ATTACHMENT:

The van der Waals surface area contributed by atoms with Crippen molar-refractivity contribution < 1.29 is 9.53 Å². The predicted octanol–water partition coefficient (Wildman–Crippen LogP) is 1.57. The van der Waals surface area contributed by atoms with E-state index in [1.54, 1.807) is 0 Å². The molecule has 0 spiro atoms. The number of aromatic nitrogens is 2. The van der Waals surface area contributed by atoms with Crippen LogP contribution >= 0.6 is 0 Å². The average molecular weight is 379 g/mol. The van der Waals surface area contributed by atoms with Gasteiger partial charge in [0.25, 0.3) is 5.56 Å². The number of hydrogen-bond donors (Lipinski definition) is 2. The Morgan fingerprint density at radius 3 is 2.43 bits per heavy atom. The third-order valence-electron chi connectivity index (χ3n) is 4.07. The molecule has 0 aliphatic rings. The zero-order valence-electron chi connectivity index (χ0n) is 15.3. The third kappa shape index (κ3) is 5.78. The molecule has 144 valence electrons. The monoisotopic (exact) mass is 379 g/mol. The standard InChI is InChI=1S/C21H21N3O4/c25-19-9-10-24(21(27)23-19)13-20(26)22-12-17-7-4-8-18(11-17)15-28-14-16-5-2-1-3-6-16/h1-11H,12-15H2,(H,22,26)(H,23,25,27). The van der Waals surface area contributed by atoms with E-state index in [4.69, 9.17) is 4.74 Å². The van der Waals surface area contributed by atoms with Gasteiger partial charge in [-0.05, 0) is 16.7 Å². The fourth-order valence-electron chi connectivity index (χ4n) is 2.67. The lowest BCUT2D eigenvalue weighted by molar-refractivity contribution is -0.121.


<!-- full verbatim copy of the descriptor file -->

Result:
The van der Waals surface area contributed by atoms with Crippen molar-refractivity contribution < 1.29 is 9.53 Å². The predicted octanol–water partition coefficient (Wildman–Crippen LogP) is 1.57. The van der Waals surface area contributed by atoms with E-state index in [1.54, 1.807) is 0 Å². The molecule has 0 spiro atoms. The number of aromatic nitrogens is 2. The van der Waals surface area contributed by atoms with Crippen LogP contribution >= 0.6 is 0 Å². The average molecular weight is 379 g/mol. The van der Waals surface area contributed by atoms with Gasteiger partial charge in [0.25, 0.3) is 5.56 Å². The number of hydrogen-bond donors (Lipinski definition) is 2. The Morgan fingerprint density at radius 3 is 2.43 bits per heavy atom. The third-order valence-electron chi connectivity index (χ3n) is 4.07. The molecule has 0 aliphatic rings. The zero-order valence-electron chi connectivity index (χ0n) is 15.3. The third kappa shape index (κ3) is 5.78. The molecule has 144 valence electrons. The monoisotopic (exact) mass is 379 g/mol. The standard InChI is InChI=1S/C21H21N3O4/c25-19-9-10-24(21(27)23-19)13-20(26)22-12-17-7-4-8-18(11-17)15-28-14-16-5-2-1-3-6-16/h1-11H,12-15H2,(H,22,26)(H,23,25,27). The van der Waals surface area contributed by atoms with E-state index in [4.69, 9.17) is 4.74 Å². The van der Waals surface area contributed by atoms with Gasteiger partial charge in [-0.05, 0) is 16.7 Å². The fourth-order valence-electron chi connectivity index (χ4n) is 2.67. The lowest BCUT2D eigenvalue weighted by molar-refractivity contribution is -0.121.